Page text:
Her high school principal describes Ashley Gordon as a poised young woman – someone who relates well with her peers and exudes remarkable confidence as a student leader.
“She has an incredibly strong work ethic,” said Carolyn Eggert, principal at DeVry University Advantage Academy High School. “When Ashley says she’s going to do something, it always gets done. And she has excellent project management skills, so she makes sure her peers get their work done as well.”
This dedication, along with her steady grades, robust extracurricular activities and strong attendance record made this high school senior an ideal choice for the role of Honorary Student Board Member. At DeVry High School, Gordon is the president of her class for the second consecutive year and is a member of the school dance team. She is also a member of the Cisco Training Team – a group of DeVry students focused on college and career development. When not at school, Ashley enjoys baking, sewing, and spending time with the cat she’s had since third grade.
Born and raised on Chicago’s south side, Ashley is close with her family, which includes a brother and sister who are about ten years older.
“They’re my support system,” said Ashley of her siblings. “It can be a challenge sometimes to live up to them, especially since school is so different now than when they were students. But they always push me to do better, and it’s nice to have an older point of view that isn’t always my mom.”
Ashley applied to be the SY2013-14 Honorary Student Board Member at the urging of her principal.
“She gave me the application and told me to go for it,” said Ashley. “And the more I looked into it, the more intrigued I was.”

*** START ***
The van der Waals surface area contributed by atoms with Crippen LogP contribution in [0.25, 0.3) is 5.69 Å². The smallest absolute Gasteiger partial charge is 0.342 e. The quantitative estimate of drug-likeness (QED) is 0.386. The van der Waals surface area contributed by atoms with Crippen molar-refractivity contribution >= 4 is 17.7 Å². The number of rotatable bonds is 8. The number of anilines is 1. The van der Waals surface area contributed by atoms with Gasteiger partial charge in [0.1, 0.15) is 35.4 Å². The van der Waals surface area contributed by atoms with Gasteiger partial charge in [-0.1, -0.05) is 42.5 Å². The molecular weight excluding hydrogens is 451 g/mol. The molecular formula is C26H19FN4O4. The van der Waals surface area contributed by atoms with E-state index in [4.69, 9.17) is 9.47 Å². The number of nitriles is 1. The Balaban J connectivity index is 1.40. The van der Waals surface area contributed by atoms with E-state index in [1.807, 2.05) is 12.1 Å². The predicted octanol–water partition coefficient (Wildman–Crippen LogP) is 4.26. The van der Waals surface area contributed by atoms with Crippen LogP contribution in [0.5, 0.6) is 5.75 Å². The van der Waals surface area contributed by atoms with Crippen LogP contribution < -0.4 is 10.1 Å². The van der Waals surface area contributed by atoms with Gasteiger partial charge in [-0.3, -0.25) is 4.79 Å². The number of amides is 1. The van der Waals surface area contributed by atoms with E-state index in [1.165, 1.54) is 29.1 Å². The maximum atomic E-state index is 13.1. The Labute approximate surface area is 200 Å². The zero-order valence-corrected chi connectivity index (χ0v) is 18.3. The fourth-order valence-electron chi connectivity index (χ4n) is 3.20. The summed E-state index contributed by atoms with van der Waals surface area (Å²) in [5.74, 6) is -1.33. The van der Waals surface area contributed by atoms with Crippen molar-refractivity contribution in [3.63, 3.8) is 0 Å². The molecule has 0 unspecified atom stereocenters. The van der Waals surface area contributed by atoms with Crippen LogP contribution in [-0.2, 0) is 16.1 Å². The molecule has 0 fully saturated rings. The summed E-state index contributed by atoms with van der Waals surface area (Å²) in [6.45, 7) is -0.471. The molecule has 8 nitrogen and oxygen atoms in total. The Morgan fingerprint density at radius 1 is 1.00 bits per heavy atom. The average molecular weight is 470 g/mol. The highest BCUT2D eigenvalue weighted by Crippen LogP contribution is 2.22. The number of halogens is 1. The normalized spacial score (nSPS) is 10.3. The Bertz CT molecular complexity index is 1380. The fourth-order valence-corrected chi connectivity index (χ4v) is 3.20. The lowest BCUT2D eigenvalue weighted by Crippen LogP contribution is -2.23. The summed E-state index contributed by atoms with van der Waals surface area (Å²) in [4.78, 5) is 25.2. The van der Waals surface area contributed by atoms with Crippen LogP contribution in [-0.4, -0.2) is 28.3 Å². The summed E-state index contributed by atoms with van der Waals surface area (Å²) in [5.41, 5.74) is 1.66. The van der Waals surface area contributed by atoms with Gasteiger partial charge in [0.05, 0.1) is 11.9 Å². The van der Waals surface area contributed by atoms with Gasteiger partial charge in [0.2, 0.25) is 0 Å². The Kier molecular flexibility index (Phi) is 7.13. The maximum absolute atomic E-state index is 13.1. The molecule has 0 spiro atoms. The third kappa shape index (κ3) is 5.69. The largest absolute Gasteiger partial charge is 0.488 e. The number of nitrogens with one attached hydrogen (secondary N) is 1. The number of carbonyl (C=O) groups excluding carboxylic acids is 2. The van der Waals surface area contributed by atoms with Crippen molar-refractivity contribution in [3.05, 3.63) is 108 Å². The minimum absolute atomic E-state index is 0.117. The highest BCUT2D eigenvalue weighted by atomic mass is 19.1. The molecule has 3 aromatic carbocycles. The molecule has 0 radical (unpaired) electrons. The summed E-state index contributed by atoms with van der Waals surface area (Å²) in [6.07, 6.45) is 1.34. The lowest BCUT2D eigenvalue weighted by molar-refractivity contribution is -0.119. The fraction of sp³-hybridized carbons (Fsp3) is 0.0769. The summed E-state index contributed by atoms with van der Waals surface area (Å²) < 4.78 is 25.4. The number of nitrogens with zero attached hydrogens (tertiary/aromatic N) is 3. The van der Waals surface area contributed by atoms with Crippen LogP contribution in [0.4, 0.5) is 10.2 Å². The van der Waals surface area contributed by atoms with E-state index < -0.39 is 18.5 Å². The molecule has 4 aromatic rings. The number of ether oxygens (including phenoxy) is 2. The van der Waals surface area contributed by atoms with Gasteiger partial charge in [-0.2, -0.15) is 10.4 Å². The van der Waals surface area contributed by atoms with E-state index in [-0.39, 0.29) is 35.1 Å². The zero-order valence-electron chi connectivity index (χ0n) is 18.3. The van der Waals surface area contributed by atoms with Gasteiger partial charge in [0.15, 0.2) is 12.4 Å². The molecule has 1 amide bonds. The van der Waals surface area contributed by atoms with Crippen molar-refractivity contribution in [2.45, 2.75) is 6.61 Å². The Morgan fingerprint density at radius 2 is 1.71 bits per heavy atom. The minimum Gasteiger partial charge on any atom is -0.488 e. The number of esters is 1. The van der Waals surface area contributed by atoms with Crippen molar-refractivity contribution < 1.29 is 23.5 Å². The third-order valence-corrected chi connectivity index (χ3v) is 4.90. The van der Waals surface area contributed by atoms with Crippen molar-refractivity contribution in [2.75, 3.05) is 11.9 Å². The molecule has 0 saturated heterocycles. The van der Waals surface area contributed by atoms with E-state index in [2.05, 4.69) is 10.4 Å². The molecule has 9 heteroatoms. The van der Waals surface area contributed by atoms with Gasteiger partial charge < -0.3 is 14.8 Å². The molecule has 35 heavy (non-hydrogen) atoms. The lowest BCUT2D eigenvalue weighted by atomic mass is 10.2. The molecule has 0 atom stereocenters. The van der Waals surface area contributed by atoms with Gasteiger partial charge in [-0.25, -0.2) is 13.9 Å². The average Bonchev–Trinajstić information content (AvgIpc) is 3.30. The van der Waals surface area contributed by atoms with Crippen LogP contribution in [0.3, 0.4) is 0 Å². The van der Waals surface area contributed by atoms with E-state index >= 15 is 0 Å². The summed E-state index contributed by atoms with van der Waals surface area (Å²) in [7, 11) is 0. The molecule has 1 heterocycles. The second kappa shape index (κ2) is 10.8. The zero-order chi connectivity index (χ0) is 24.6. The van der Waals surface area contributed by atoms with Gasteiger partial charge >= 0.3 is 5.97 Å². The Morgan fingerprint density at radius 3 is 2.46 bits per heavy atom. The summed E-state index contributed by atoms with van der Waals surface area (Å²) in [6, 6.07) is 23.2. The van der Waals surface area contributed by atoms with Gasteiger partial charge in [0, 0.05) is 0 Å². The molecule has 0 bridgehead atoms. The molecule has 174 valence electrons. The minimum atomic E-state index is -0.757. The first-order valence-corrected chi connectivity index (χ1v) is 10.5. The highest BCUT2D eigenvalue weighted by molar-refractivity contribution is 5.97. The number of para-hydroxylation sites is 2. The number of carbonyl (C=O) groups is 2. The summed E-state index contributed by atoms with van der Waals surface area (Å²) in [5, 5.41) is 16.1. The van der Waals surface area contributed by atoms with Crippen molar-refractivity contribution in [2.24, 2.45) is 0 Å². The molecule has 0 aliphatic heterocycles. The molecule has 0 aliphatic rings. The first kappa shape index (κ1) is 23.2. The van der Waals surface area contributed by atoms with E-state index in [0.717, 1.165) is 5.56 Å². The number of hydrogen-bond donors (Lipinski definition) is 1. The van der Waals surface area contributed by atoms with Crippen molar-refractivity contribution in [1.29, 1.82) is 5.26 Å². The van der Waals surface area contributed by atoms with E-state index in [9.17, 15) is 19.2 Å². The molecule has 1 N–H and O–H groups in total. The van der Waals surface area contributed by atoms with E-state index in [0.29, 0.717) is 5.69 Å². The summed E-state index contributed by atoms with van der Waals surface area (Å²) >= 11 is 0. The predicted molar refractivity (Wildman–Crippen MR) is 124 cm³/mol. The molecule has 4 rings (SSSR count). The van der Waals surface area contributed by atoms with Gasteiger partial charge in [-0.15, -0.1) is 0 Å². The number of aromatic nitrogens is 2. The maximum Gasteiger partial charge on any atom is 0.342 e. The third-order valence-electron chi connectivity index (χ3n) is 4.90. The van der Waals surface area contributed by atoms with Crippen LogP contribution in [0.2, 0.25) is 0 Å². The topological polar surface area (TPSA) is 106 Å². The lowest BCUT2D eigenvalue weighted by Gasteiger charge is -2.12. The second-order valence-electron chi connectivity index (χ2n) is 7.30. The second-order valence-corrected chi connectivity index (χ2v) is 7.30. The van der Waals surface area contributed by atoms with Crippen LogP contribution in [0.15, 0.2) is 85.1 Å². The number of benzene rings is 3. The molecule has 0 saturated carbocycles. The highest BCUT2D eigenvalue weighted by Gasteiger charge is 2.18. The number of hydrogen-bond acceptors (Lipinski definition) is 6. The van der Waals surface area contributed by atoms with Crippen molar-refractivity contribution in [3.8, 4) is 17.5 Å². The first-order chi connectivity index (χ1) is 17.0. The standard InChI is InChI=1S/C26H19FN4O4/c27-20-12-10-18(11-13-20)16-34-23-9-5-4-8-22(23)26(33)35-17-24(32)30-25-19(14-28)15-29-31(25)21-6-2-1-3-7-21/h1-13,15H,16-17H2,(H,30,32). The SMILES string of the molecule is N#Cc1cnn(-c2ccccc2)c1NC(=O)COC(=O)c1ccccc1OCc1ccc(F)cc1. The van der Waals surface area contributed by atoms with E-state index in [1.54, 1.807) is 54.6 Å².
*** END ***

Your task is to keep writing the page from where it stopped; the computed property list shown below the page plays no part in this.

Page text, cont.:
She was drawn to the idea of representing the interests of 400,000 students, which is the primary responsibility of the Honorary Student Board Member.
“It’s a huge opportunity,” said Ashley. “There are so many issues that are important to CPS students. I lliked the idea of conveying their views in a way that is helpful to the district.”
After completing the application, Ashley went through a two-tiered interview process where CPS representatives asked her how she thought she could best contribute in the role.
“They told me that the biggest challenge would be gathering feedback from such a large student body,” said Ashley, “but I told them I thought it was something I could do, especially if I used social media tools like Facebook. This is the best way to reach out to students, and I think I can help create systems to do it better.”
This week, Ashley attended the October Board of Education meeting, where she was officially named to her role by Board President David Vitale.
“He and the other Board members made me feel welcome,” said Ashley. “And the meeting was more interesting than I expected. I saw that there are different sides to every story and that the Board has to decipher solutions for a lot of different issues. My job will be to reflect on those issues from the perspective of the students.”
Ashley plans to attend all Board of Education meetings for the remainder of the year, and hopes she will lend a helpful perspective, particularly to those issues that directly impact students.
“I know that students are concerned about safety, grading scales, and a lot of other things,” she said. “This role will force me to be much more aware of what those things are, and will help me build my communication skills. I learned in my first Board meeting that if you have something to say, you need to be quick and focused with the point you want to make.”
When she graduates in June, Ashley plans to continue her education, either at DeVry University, the University of Illinois at Chicago, or a handful of other schools that she is still considering.
“I definitely want to get my B.A., probably in Business, and maybe even a graduate degree at some point,” she said.
Whatever her plans, Ashley’s experience as the Honorary Student Board Member for CPS will be a valuable experience along her path.
“CPS is all about getting students ready for college and career,” said DeVry principal Carolyn Eggert. “What better way to do that then to be a part of the governing body for the third largest school district in the country. There is no comparable experience.”